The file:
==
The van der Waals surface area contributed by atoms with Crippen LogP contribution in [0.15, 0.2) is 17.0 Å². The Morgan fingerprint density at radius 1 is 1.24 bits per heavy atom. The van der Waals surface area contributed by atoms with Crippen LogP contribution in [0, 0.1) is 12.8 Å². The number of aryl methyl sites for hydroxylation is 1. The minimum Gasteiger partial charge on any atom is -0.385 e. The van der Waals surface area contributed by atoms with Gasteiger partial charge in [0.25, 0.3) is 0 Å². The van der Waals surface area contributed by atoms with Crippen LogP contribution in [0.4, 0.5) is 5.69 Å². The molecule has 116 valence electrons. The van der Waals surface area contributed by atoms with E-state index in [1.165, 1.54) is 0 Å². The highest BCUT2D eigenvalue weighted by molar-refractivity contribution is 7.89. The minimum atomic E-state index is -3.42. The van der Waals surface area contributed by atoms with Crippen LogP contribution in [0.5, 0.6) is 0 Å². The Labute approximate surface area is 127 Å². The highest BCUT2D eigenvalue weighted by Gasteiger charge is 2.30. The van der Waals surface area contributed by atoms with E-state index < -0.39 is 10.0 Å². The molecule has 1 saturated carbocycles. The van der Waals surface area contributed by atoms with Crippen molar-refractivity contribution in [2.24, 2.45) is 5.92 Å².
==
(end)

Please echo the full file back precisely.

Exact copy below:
The van der Waals surface area contributed by atoms with Crippen LogP contribution in [0.15, 0.2) is 17.0 Å². The Morgan fingerprint density at radius 1 is 1.24 bits per heavy atom. The van der Waals surface area contributed by atoms with Crippen LogP contribution in [0, 0.1) is 12.8 Å². The number of aryl methyl sites for hydroxylation is 1. The minimum Gasteiger partial charge on any atom is -0.385 e. The van der Waals surface area contributed by atoms with Gasteiger partial charge in [0.25, 0.3) is 0 Å². The van der Waals surface area contributed by atoms with Crippen LogP contribution in [0.4, 0.5) is 5.69 Å². The molecule has 116 valence electrons. The van der Waals surface area contributed by atoms with E-state index in [1.165, 1.54) is 0 Å². The highest BCUT2D eigenvalue weighted by molar-refractivity contribution is 7.89. The minimum atomic E-state index is -3.42. The van der Waals surface area contributed by atoms with Crippen LogP contribution in [0.5, 0.6) is 0 Å². The Labute approximate surface area is 127 Å². The highest BCUT2D eigenvalue weighted by Gasteiger charge is 2.30. The van der Waals surface area contributed by atoms with E-state index < -0.39 is 10.0 Å². The molecule has 1 saturated carbocycles. The van der Waals surface area contributed by atoms with Crippen molar-refractivity contribution in [2.24, 2.45) is 5.92 Å².